Exams Tips: 7 Tips to prepare your child for the Primary school English exams when there is only 1 week left
Hello parents and primary school kids! I’m Teacher Augustine, and today, let me share with you the 7 tips that I share with my students for them to prepare for the English exams when there is only 1 week left.
It is a common misconception that the English paper cannot be prepared for. True, there are no hard scientific facts to remember, nor are there complicated math formulas to memorize. But! Singapore’s primary school English exam papers are designed to test the students on the various applications of the English Language in different contexts through the 11 sections in Paper 1 and Paper 2. Ultimately, it all boils down to the understanding and the application of the various techniques involved in each individual section that will help ensure your child perform his best during the examinations.
Alright, let’s begin with our first tip!
1. Stop working on practice papers
First thing first, when there’s only 1 week left before the English exams, stop working on new papers. Instead, focus all your child’s energy on reviewing past papers done in the school, at the tuition centre, or at home. Learning from past mistakes to prevent them from making the same mistakes again in the exams is waaaay better than giving them opportunities to make new mistakes at this point in time.
2. Prepare a small vocabulary handbook – (for continuous writing)
Prepare a small handbook of good descriptions given either by the school or his tutor. Memorize at least 30-50 short descriptions, phrases, and words, particularly those that are describing emotions, as well as 3-5 awesome introductions of different settings to kick-start the story. Remember, setting a good impression at the beginning and maintaining the story with wonderful, appropriate descriptions throughout are the key ingredients in doing well for it.
3. Reviewing all the past Grammar MCQ sections
Go through all the grammar MCQ questions done from past papers, and understand all the reasons for all the answers. Remember, the grammar MCQ section is designed to test the child on the grammatical rules and its applications, such as tenses, prepositions, subject-verb agreements, phrasal verbs, and so on.
Also, remind your child to get rid of the lazy “hmmm… that answer “feels” correct” approach. Grammar is all about discipline. Know the rules, underline them, apply them to the blank, and your child should always aim for full marks in this section as well as for the Grammar Cloze and the Editing sections.
4. Reviewing all the past 2 Vocabulary sections – (Vocabulary MCQ and vocabulary cloze)
Similar to the previous tip on grammar, go through all the questions done in these 2 sections once again and make sure your child knows what all the tough words mean. If your child comes across any difficult words, ask him to use Google and write down the definitions! But do be careful, the vocabulary sections aren’t just testing the students on the knowledge of those words, but on the context in which they are used in the sentence as well. So, when he is using the online dictionary, remind him to write down the definition that goes with the context of the sentence, not just the first one that he sees.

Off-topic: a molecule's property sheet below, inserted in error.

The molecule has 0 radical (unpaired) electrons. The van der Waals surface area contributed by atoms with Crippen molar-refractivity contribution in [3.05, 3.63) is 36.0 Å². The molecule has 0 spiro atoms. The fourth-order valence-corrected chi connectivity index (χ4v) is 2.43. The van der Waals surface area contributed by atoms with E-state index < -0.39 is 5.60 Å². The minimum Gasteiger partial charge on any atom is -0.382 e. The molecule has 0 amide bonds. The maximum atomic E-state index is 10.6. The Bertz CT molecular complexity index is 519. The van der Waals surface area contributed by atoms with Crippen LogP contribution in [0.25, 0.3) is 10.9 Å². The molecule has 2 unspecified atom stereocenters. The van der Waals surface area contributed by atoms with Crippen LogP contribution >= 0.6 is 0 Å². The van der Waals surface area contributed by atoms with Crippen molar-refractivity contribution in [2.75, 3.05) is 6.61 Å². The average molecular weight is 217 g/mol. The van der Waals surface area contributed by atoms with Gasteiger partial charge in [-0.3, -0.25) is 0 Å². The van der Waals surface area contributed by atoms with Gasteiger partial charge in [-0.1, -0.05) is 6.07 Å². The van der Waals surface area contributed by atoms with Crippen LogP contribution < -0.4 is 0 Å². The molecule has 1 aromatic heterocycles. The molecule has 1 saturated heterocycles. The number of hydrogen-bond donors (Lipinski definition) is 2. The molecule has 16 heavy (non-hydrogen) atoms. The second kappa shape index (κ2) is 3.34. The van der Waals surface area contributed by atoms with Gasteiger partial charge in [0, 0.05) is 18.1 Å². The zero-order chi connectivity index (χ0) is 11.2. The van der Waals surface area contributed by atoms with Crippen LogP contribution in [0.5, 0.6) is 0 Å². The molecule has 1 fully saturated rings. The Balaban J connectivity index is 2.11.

5. Reviewing all the past Synthesis sections
Once again, go through all the past papers and pick up on the commonly tested sentence structures to prepare for this section. Make sure that your child understands the different types of synthesis questions, for instance, the suuuper popular direct and indirect speech, if only, either/ or, etc.
6. Reviewing all the past Comprehension OE sections
By going through the past comprehension OE questions, your child will have a better understanding of the different types of questions and the structures required for each type, for instance, factual questions, inferential questions, thinking questions, vocabulary in context questions, etc. In addition, he should know when he is allowed to lift (when they ask you to find a word/ phrase/ sentence) and when he must paraphrase (all other types of questions).
7. Bug the teachers and tutors
The last tip. If your child comes across any past mistakes that he doesn’t understand, ask him to tag them using post-its, and encourage him to approach his school teacher or tutor to explain them to him once again. And when he’s back, ask him to explain them to you, just to make sure that he fully comprehends what he just learned.
And there we have it! The 7 tips on how to prepare for the Primary school English exams when there’s only 1 week left.
But before I leave you, don’t forget that I’m here for you and your kids as well! So if your child has any past mistakes that he still couldn’t understand why the mistake was committed, or why the answer is the answer, feel free to leave a comment below with the question or shoot me a direct message on my facebook page, and I’ll get back to you as soon as I can!
All the best now!
For over 15 years, Augustine’s English Classes has helped hundreds of students fall in love with the subject and excelling in school exams. If you are interested to know how our classes work, or what our secret winning formula is, do feel free to drop us a message or give us a call.